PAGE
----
7. Knight did repeatedly speak of his grant from Pico. He mentioned it to Colonel Fremont, to Davis at the Buttes when he came into the camp, to Harbin at Los Angeles when he got it, and to Den at Santa Barbara on his return home. His omission to speak of it to other witnesses with whom he conversed on the subject after the spring of 1847 is easily explained. He had then lost the grant; he did not know of the espediente in the office, and thought he had no other resource but to fall back on the Micheltorena papers.
Mr. Black, of Pennsylvania, in reply. The United States are not bound to explain how or by whom the fraud was concocted or executed. It is sufficient that we show the theory of the claimant to be false. United States vs. Luco, (23 How., 515.)
Knight's silence concerning a title from Pico can be accounted for in only one of three ways: (1,) The papers must have been fabricated after his death; or, (2,) before his death, without his knowledge; or, (3,) if they existed in his lifetime, and he knew it, he must also have known that they were false, and was therefore afraid to speak of them, lest he should provoke an inquiry which might result in his detection or exposure.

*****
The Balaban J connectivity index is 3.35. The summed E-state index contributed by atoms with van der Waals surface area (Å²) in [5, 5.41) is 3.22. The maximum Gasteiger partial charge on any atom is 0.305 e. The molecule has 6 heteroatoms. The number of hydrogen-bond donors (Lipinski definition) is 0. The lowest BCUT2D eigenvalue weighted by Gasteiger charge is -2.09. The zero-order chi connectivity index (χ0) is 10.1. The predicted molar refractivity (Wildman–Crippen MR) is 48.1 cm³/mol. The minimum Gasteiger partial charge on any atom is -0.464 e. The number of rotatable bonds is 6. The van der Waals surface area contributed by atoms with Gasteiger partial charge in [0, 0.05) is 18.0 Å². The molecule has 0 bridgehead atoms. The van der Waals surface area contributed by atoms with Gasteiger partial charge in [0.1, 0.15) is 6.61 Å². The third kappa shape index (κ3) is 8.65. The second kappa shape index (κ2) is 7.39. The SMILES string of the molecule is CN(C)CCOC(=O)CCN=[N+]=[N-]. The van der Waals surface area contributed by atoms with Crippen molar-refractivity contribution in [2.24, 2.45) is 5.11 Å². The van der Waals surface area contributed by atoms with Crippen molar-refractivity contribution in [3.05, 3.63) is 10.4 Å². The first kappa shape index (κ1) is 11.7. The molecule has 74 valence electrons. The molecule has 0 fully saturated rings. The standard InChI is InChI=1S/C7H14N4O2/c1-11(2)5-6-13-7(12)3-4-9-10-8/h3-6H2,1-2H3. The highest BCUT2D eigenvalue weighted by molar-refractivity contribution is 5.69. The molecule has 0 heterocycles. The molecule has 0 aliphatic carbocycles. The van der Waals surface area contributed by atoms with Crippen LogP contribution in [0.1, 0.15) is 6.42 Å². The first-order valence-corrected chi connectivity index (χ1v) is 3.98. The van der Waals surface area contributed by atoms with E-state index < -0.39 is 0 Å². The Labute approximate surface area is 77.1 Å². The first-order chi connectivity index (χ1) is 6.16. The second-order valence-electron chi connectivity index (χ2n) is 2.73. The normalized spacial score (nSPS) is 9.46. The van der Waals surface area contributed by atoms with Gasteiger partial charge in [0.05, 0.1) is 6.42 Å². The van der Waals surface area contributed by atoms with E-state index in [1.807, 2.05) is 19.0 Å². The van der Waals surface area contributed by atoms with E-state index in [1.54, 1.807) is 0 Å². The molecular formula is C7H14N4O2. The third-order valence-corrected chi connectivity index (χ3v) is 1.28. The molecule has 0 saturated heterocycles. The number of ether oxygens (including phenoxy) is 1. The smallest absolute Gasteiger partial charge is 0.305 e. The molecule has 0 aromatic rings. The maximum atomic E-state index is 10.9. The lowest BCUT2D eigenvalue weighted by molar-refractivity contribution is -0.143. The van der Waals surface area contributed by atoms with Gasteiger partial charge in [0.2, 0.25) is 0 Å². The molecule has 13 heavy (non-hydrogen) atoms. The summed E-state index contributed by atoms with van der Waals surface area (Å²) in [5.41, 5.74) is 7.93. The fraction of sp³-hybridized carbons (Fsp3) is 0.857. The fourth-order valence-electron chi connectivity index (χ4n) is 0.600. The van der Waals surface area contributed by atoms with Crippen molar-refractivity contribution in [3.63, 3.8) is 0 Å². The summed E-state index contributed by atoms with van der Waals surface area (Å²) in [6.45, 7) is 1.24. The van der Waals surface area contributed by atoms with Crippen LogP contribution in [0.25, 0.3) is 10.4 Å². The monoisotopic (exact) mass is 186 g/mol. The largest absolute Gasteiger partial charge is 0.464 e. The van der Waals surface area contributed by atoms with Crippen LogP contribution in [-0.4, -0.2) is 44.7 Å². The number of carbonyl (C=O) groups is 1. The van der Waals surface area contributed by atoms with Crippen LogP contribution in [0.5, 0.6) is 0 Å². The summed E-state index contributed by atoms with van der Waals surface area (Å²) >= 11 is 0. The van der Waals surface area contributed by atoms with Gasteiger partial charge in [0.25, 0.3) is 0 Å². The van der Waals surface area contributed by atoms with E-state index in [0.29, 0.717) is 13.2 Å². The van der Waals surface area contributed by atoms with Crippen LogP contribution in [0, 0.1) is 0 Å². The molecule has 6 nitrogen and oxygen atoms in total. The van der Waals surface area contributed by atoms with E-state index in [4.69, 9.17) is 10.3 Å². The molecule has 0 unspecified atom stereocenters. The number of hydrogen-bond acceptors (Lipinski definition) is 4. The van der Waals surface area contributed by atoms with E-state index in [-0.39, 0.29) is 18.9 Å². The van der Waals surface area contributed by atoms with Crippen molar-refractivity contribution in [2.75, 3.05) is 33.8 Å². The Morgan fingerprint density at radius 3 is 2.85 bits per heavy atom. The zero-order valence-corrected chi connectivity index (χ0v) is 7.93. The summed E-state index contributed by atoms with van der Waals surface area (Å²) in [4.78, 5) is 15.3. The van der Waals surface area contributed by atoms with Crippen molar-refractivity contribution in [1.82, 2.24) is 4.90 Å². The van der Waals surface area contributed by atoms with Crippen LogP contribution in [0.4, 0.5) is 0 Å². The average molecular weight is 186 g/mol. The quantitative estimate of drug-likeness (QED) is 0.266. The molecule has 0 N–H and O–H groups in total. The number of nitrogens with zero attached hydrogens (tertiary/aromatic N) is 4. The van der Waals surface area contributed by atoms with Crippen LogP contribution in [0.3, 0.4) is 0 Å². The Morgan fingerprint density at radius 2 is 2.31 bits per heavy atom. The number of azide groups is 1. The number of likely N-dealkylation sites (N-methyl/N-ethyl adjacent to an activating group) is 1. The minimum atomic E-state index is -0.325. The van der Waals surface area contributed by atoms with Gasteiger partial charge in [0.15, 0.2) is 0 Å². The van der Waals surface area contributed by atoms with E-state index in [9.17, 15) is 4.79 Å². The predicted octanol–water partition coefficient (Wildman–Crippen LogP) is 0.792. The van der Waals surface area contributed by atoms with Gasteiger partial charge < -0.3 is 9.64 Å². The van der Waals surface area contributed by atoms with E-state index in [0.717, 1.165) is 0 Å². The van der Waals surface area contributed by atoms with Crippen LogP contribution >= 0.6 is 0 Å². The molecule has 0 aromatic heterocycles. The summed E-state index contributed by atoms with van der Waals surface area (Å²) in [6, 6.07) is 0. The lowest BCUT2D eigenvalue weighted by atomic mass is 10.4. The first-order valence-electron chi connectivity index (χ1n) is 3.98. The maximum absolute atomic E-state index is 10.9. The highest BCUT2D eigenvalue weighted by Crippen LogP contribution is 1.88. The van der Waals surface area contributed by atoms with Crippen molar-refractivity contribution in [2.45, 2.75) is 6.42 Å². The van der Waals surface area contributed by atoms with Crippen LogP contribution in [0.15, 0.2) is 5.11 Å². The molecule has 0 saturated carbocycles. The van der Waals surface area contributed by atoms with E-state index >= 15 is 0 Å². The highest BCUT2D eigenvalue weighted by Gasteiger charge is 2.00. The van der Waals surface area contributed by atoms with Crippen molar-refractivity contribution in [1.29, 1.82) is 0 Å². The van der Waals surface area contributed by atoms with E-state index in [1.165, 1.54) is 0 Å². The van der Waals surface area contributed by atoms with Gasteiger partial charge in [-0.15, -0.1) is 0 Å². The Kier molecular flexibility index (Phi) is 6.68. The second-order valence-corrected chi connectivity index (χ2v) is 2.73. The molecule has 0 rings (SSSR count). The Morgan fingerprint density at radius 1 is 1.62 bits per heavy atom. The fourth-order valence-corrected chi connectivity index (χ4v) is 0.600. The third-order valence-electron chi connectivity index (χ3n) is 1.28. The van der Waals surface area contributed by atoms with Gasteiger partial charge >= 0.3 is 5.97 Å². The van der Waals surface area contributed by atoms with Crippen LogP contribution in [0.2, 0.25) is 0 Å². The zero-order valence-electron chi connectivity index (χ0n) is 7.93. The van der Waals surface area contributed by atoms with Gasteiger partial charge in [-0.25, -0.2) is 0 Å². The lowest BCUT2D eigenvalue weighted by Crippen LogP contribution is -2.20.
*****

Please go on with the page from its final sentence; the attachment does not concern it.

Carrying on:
The mere occupancy of land, without a grant from the nation, gives no title under the Mexican law. It is true that where the record of the grant is lost, and the claimant is driven to secondary evidence, the fact of occupancy, with boundaries marked by the proper officers and permanent improvements in the face of the Mexican authorities, may be strong evidence in aid of the presumption that the title was originally regular. United States vs. Jos e Castro, (24 How., 346;) United States vs. Teschmaker, (22 How., 392.) But where a party comes into court with a grant which he cannot prove, or where he produces one which, on examination, turns out to be spurious or void, there the occupancy of the claimant only shows that he was dishonestly trying to possess himself of that which was not his own. This case, like others of the same class, must turn on the question of title.